Berkeley "Truffle Queen" Alice Medrich Speaks at Chocolate Summit


Kristan Lawson

Berkeley-based author, dessert chef and chocolatier Alice Medrich was among the distinguished experts leading discussions on some of the artisanal-chocolate industry's hottest topics at a recent San Francisco summit staged by the Fine Chocolate Industry Association

It's interesting to ponder the issues driving an industry that provides the world with so much pleasure.

Medrich is credited with popularizing chocolate truffles in the USA during the 1970s. Her talk revolved around how to pair chocolate with other ingredients in bonbons and bars: Which such ingredients work -- and which don't? And how subjective is taste? A ghost-pepper bonbon, for instance, is heaven for some but hell for others. How to calculate the heaven-hell ratio and determine whether any such ingredient is worth the investment?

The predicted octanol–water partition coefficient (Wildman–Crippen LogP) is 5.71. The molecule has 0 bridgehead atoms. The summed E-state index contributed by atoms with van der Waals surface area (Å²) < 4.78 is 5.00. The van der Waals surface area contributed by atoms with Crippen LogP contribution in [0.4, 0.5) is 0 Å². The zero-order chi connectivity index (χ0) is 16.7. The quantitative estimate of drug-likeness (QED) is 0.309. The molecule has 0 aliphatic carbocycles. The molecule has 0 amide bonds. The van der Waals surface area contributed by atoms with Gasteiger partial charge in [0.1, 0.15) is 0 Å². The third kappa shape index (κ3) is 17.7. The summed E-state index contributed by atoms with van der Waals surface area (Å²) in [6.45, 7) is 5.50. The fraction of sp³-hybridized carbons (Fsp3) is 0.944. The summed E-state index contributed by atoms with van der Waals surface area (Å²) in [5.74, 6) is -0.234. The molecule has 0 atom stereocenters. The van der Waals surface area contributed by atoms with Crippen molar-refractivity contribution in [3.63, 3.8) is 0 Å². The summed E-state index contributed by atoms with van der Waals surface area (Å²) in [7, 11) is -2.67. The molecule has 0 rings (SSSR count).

Other talks at the summit included "Understanding Cocoa Butter Quality"; "Equipment: Achieving Great Chocolate Texture and Mouth Feel"; "Heirloom Cacao Preervation"; "Grading Cacao Beans"; "Cacao Quality -- Developing Sensory Standards: Is It Possible?" and more. 

Among the other speakers -- representing a global range of companies including local outfits Guittard and TCHO -- were chocolatiers, business leaders, a cacao trader, a cacao grader, a biochemist, a cacao farmer, and administrators and graduates of noted chocolatiering academies including Canada's Ecole Chocolat and France's Ecole du Grand Chocolat Valrhona.

So there are chocolate schools now? Who knew?

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